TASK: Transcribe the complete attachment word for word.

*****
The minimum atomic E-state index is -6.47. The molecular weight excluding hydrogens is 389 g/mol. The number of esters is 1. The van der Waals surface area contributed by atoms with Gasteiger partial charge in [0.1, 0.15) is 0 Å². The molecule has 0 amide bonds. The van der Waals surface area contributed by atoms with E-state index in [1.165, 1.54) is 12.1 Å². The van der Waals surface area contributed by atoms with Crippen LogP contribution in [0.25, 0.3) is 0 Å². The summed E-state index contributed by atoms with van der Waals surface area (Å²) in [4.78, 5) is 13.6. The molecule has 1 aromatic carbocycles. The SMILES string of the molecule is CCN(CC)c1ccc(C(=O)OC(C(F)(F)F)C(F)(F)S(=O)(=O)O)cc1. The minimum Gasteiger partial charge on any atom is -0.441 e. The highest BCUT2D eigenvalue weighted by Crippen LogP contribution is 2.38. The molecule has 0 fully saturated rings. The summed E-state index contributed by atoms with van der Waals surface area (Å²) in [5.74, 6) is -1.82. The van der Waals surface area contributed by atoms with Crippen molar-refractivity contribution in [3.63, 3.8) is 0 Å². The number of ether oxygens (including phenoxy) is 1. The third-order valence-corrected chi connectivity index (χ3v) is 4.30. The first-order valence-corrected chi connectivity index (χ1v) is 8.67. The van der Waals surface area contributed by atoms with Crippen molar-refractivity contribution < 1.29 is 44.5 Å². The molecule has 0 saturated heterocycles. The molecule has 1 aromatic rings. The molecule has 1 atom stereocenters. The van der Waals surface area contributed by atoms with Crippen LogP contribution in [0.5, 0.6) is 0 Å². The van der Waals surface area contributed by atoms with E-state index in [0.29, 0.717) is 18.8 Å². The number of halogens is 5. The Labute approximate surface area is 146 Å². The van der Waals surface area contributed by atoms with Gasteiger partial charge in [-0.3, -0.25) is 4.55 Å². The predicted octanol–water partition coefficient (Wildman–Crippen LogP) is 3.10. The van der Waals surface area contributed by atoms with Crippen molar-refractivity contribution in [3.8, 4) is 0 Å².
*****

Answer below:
The minimum atomic E-state index is -6.47. The molecular weight excluding hydrogens is 389 g/mol. The number of esters is 1. The van der Waals surface area contributed by atoms with Gasteiger partial charge in [0.1, 0.15) is 0 Å². The molecule has 0 amide bonds. The van der Waals surface area contributed by atoms with E-state index in [1.165, 1.54) is 12.1 Å². The van der Waals surface area contributed by atoms with Crippen LogP contribution in [0.25, 0.3) is 0 Å². The summed E-state index contributed by atoms with van der Waals surface area (Å²) in [4.78, 5) is 13.6. The molecule has 1 aromatic carbocycles. The SMILES string of the molecule is CCN(CC)c1ccc(C(=O)OC(C(F)(F)F)C(F)(F)S(=O)(=O)O)cc1. The minimum Gasteiger partial charge on any atom is -0.441 e. The highest BCUT2D eigenvalue weighted by Crippen LogP contribution is 2.38. The molecule has 0 fully saturated rings. The summed E-state index contributed by atoms with van der Waals surface area (Å²) in [5.74, 6) is -1.82. The van der Waals surface area contributed by atoms with Crippen molar-refractivity contribution in [3.63, 3.8) is 0 Å². The number of ether oxygens (including phenoxy) is 1. The third-order valence-corrected chi connectivity index (χ3v) is 4.30. The first-order valence-corrected chi connectivity index (χ1v) is 8.67. The van der Waals surface area contributed by atoms with Crippen molar-refractivity contribution < 1.29 is 44.5 Å². The molecule has 0 saturated heterocycles. The molecule has 1 aromatic rings. The molecule has 1 atom stereocenters. The van der Waals surface area contributed by atoms with Crippen LogP contribution in [0.5, 0.6) is 0 Å². The van der Waals surface area contributed by atoms with E-state index in [0.29, 0.717) is 18.8 Å². The number of halogens is 5. The Labute approximate surface area is 146 Å². The van der Waals surface area contributed by atoms with Gasteiger partial charge in [-0.3, -0.25) is 4.55 Å². The predicted octanol–water partition coefficient (Wildman–Crippen LogP) is 3.10. The van der Waals surface area contributed by atoms with Crippen molar-refractivity contribution in [3.8, 4) is 0 Å².